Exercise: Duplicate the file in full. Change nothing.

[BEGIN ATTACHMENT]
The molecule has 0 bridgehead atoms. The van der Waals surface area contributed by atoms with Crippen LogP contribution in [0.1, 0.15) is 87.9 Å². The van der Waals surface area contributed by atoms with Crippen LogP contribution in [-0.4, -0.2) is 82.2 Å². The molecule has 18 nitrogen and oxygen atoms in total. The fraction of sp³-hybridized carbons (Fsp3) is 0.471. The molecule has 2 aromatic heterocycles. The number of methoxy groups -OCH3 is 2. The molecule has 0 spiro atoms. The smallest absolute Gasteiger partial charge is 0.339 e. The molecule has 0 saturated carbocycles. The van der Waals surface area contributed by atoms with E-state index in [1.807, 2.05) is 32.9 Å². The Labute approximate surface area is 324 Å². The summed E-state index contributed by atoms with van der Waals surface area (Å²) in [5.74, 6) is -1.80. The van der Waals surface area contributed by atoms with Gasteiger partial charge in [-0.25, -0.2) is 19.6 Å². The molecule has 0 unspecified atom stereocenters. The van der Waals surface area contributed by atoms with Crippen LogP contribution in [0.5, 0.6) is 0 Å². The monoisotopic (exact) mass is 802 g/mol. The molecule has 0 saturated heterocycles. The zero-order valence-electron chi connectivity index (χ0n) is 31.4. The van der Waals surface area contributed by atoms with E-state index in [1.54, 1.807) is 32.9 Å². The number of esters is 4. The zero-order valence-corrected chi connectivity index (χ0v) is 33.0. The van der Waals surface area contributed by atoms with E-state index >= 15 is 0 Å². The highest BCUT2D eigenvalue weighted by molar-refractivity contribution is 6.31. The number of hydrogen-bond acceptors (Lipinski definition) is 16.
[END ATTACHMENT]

The molecule has 0 bridgehead atoms. The van der Waals surface area contributed by atoms with Crippen LogP contribution in [0.1, 0.15) is 87.9 Å². The van der Waals surface area contributed by atoms with Crippen LogP contribution in [-0.4, -0.2) is 82.2 Å². The molecule has 18 nitrogen and oxygen atoms in total. The fraction of sp³-hybridized carbons (Fsp3) is 0.471. The molecule has 2 aromatic heterocycles. The number of methoxy groups -OCH3 is 2. The molecule has 0 spiro atoms. The smallest absolute Gasteiger partial charge is 0.339 e. The molecule has 0 saturated carbocycles. The van der Waals surface area contributed by atoms with E-state index in [1.807, 2.05) is 32.9 Å². The Labute approximate surface area is 324 Å². The summed E-state index contributed by atoms with van der Waals surface area (Å²) in [5.74, 6) is -1.80. The van der Waals surface area contributed by atoms with Gasteiger partial charge in [-0.25, -0.2) is 19.6 Å². The molecule has 0 unspecified atom stereocenters. The van der Waals surface area contributed by atoms with Crippen LogP contribution in [0.5, 0.6) is 0 Å². The monoisotopic (exact) mass is 802 g/mol. The molecule has 0 saturated heterocycles. The zero-order valence-electron chi connectivity index (χ0n) is 31.4. The van der Waals surface area contributed by atoms with E-state index in [1.54, 1.807) is 32.9 Å². The number of esters is 4. The zero-order valence-corrected chi connectivity index (χ0v) is 33.0. The van der Waals surface area contributed by atoms with E-state index >= 15 is 0 Å². The highest BCUT2D eigenvalue weighted by molar-refractivity contribution is 6.31. The number of hydrogen-bond acceptors (Lipinski definition) is 16.